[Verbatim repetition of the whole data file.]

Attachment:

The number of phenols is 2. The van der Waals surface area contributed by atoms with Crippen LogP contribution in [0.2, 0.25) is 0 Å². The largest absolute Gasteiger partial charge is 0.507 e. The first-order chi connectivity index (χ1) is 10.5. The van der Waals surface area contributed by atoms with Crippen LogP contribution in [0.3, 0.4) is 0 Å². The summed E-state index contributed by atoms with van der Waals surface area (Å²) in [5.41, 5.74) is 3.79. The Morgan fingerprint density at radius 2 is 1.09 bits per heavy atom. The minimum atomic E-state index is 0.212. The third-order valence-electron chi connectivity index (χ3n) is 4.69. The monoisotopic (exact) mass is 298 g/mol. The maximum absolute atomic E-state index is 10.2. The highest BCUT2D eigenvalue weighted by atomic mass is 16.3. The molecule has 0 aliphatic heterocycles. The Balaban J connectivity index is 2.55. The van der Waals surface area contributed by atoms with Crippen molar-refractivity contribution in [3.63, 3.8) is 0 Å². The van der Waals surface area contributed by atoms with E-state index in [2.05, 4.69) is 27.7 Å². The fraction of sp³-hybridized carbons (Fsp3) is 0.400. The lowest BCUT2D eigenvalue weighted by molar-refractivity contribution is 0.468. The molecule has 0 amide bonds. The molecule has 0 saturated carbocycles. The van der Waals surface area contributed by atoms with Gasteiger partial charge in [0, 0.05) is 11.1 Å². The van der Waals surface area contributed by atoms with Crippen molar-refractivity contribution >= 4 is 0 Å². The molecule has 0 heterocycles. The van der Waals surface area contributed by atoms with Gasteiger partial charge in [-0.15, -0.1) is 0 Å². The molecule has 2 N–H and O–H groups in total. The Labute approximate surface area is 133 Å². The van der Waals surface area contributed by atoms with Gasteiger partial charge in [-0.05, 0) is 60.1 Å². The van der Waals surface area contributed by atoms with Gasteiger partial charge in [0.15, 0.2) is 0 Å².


The number of phenols is 2. The van der Waals surface area contributed by atoms with Crippen LogP contribution in [0.2, 0.25) is 0 Å². The largest absolute Gasteiger partial charge is 0.507 e. The first-order chi connectivity index (χ1) is 10.5. The van der Waals surface area contributed by atoms with Crippen LogP contribution in [0.3, 0.4) is 0 Å². The summed E-state index contributed by atoms with van der Waals surface area (Å²) in [5.41, 5.74) is 3.79. The Morgan fingerprint density at radius 2 is 1.09 bits per heavy atom. The minimum atomic E-state index is 0.212. The third-order valence-electron chi connectivity index (χ3n) is 4.69. The monoisotopic (exact) mass is 298 g/mol. The maximum absolute atomic E-state index is 10.2. The highest BCUT2D eigenvalue weighted by atomic mass is 16.3. The molecule has 0 aliphatic heterocycles. The Balaban J connectivity index is 2.55. The van der Waals surface area contributed by atoms with Crippen molar-refractivity contribution in [3.63, 3.8) is 0 Å². The van der Waals surface area contributed by atoms with E-state index in [2.05, 4.69) is 27.7 Å². The fraction of sp³-hybridized carbons (Fsp3) is 0.400. The lowest BCUT2D eigenvalue weighted by molar-refractivity contribution is 0.468. The molecule has 0 amide bonds. The molecule has 0 saturated carbocycles. The van der Waals surface area contributed by atoms with Gasteiger partial charge in [0, 0.05) is 11.1 Å². The van der Waals surface area contributed by atoms with Crippen molar-refractivity contribution >= 4 is 0 Å². The molecule has 0 heterocycles. The van der Waals surface area contributed by atoms with Gasteiger partial charge in [-0.15, -0.1) is 0 Å². The molecule has 2 N–H and O–H groups in total. The Labute approximate surface area is 133 Å². The van der Waals surface area contributed by atoms with Gasteiger partial charge in [-0.05, 0) is 60.1 Å². The van der Waals surface area contributed by atoms with Gasteiger partial charge in [0.15, 0.2) is 0 Å².